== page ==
4. Provide a convenient way to write junit tests.


The first choice to make is which syntax to use — roll your own, or use an existing syntax. As much fun as it is to write parsers and design new languages, having Yet Another Scripting Language is not something the world is waiting for. Furthermore, there are plenty languages out there that already are well known and are expressive, well known and convenient enough to do the kind of things we want. Furthermore, there are scripting engines out in the wild that are already optimised for speed — though their default methods of integrating with Java might not suite the way BEAST was designed.

So, the next question becomes: which language should we use? We already disregarded compiled languages such as Java, C++, C, Objective C, C#, etc. There are heaps of interpreted languages out there — Python, Ruby, JavaScript — and statistical scripting languages — WinBUGS, R, stan, matlab, mathematica JAGS.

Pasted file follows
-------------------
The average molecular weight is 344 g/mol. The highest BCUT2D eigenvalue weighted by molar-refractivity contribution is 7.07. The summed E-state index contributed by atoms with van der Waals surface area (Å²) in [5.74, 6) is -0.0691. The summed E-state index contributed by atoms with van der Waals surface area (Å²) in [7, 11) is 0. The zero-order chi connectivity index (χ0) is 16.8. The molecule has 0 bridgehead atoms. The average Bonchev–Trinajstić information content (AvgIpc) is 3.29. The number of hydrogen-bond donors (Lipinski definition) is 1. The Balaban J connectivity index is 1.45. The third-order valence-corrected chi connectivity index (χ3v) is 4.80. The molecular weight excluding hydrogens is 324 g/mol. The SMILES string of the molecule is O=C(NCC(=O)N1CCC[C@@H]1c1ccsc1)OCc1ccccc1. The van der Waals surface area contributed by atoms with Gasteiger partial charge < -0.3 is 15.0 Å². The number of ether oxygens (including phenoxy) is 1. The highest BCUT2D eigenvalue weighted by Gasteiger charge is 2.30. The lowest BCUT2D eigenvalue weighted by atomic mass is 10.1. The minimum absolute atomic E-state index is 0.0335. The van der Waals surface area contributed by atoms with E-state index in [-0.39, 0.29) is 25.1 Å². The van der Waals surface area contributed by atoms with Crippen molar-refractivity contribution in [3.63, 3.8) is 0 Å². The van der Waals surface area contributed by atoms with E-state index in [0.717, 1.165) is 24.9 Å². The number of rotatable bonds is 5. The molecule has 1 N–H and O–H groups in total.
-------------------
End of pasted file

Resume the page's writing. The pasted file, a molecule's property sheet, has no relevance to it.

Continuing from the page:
Popularity: Python, JavaScript, Ruby, Perl, VB and PHP appear currently the most popular according to a number of rankings, including tiobe, lang pop, and code eval blog. Readwrite has 5 ways of measuring language popularity, and again these 6 scripting languages score highest among most rankings. Among the statistical scripting languages, R has gained significant popularity in the last few years. Redmonk, has a interesting plot of languages from stackoverflow and github showing the popularity or R as well as the general purpose scripting languages.

Popularity of scripting languages is important in reducing the average learning curve; a popular syntax is probably familiar for users because they have seen them before.

Standard implementations

The Bean scripting framework and JSR-223 API are the two standard ways of integrating Java and scripting languages. The Bean framework appears dormant (latest release 2011), so let’s have a look at how some of the ScriptEngine implementations do Java-integration.